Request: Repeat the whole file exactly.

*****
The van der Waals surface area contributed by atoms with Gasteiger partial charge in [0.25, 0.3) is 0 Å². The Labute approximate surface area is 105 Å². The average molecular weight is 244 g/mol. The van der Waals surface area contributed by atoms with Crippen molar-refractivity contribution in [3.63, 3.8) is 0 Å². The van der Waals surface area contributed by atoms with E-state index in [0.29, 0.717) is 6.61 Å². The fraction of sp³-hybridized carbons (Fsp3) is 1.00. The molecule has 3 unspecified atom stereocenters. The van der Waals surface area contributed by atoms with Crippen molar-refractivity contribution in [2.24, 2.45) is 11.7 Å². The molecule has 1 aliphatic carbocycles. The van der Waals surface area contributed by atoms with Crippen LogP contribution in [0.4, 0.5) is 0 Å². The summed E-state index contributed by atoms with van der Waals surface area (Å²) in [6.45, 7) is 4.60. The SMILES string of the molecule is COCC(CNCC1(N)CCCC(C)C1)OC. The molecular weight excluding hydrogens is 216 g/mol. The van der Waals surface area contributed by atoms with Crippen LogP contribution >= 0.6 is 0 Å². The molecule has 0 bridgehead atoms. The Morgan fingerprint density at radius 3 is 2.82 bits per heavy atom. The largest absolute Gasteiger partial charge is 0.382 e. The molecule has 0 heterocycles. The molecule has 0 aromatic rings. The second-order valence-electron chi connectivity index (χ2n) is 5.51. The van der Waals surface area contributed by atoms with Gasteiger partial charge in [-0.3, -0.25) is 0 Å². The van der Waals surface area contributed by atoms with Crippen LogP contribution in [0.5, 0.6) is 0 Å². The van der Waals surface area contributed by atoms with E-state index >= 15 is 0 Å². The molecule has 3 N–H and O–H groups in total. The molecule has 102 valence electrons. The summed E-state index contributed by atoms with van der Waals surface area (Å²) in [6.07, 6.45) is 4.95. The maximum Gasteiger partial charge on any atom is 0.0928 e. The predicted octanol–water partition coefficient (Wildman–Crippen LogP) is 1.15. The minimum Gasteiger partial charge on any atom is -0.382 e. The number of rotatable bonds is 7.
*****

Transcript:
The van der Waals surface area contributed by atoms with Gasteiger partial charge in [0.25, 0.3) is 0 Å². The Labute approximate surface area is 105 Å². The average molecular weight is 244 g/mol. The van der Waals surface area contributed by atoms with Crippen molar-refractivity contribution in [3.63, 3.8) is 0 Å². The van der Waals surface area contributed by atoms with E-state index in [0.29, 0.717) is 6.61 Å². The fraction of sp³-hybridized carbons (Fsp3) is 1.00. The molecule has 3 unspecified atom stereocenters. The van der Waals surface area contributed by atoms with Crippen molar-refractivity contribution in [2.24, 2.45) is 11.7 Å². The molecule has 1 aliphatic carbocycles. The van der Waals surface area contributed by atoms with Crippen LogP contribution in [0.4, 0.5) is 0 Å². The summed E-state index contributed by atoms with van der Waals surface area (Å²) in [6.45, 7) is 4.60. The SMILES string of the molecule is COCC(CNCC1(N)CCCC(C)C1)OC. The molecular weight excluding hydrogens is 216 g/mol. The van der Waals surface area contributed by atoms with Crippen LogP contribution >= 0.6 is 0 Å². The molecule has 0 bridgehead atoms. The Morgan fingerprint density at radius 3 is 2.82 bits per heavy atom. The largest absolute Gasteiger partial charge is 0.382 e. The molecule has 0 heterocycles. The molecule has 0 aromatic rings. The second-order valence-electron chi connectivity index (χ2n) is 5.51. The van der Waals surface area contributed by atoms with Gasteiger partial charge in [-0.3, -0.25) is 0 Å². The van der Waals surface area contributed by atoms with Crippen LogP contribution in [0.5, 0.6) is 0 Å². The van der Waals surface area contributed by atoms with E-state index >= 15 is 0 Å². The molecule has 3 N–H and O–H groups in total. The molecule has 102 valence electrons. The summed E-state index contributed by atoms with van der Waals surface area (Å²) in [6.07, 6.45) is 4.95. The maximum Gasteiger partial charge on any atom is 0.0928 e. The predicted octanol–water partition coefficient (Wildman–Crippen LogP) is 1.15. The minimum Gasteiger partial charge on any atom is -0.382 e. The number of rotatable bonds is 7.